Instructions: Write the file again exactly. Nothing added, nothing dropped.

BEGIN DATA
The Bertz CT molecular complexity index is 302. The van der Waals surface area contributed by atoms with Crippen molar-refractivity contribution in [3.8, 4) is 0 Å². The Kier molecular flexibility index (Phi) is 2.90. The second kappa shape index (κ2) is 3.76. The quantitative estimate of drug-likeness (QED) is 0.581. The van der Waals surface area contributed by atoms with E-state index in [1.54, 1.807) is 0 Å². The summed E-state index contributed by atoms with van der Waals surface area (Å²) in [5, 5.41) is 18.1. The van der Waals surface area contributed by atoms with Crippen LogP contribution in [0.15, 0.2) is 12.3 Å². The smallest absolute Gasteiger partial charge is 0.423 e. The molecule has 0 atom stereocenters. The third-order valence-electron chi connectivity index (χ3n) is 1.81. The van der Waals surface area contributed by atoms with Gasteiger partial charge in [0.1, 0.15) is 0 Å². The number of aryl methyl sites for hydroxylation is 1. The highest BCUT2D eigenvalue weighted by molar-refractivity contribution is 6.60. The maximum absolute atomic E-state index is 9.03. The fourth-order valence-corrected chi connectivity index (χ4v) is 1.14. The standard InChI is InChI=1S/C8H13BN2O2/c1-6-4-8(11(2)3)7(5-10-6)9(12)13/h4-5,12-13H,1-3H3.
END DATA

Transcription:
The Bertz CT molecular complexity index is 302. The van der Waals surface area contributed by atoms with Crippen molar-refractivity contribution in [3.8, 4) is 0 Å². The Kier molecular flexibility index (Phi) is 2.90. The second kappa shape index (κ2) is 3.76. The quantitative estimate of drug-likeness (QED) is 0.581. The van der Waals surface area contributed by atoms with E-state index in [1.54, 1.807) is 0 Å². The summed E-state index contributed by atoms with van der Waals surface area (Å²) in [5, 5.41) is 18.1. The van der Waals surface area contributed by atoms with Crippen LogP contribution in [0.15, 0.2) is 12.3 Å². The smallest absolute Gasteiger partial charge is 0.423 e. The molecule has 0 atom stereocenters. The third-order valence-electron chi connectivity index (χ3n) is 1.81. The van der Waals surface area contributed by atoms with Gasteiger partial charge in [0.1, 0.15) is 0 Å². The number of aryl methyl sites for hydroxylation is 1. The highest BCUT2D eigenvalue weighted by molar-refractivity contribution is 6.60. The maximum absolute atomic E-state index is 9.03. The fourth-order valence-corrected chi connectivity index (χ4v) is 1.14. The standard InChI is InChI=1S/C8H13BN2O2/c1-6-4-8(11(2)3)7(5-10-6)9(12)13/h4-5,12-13H,1-3H3.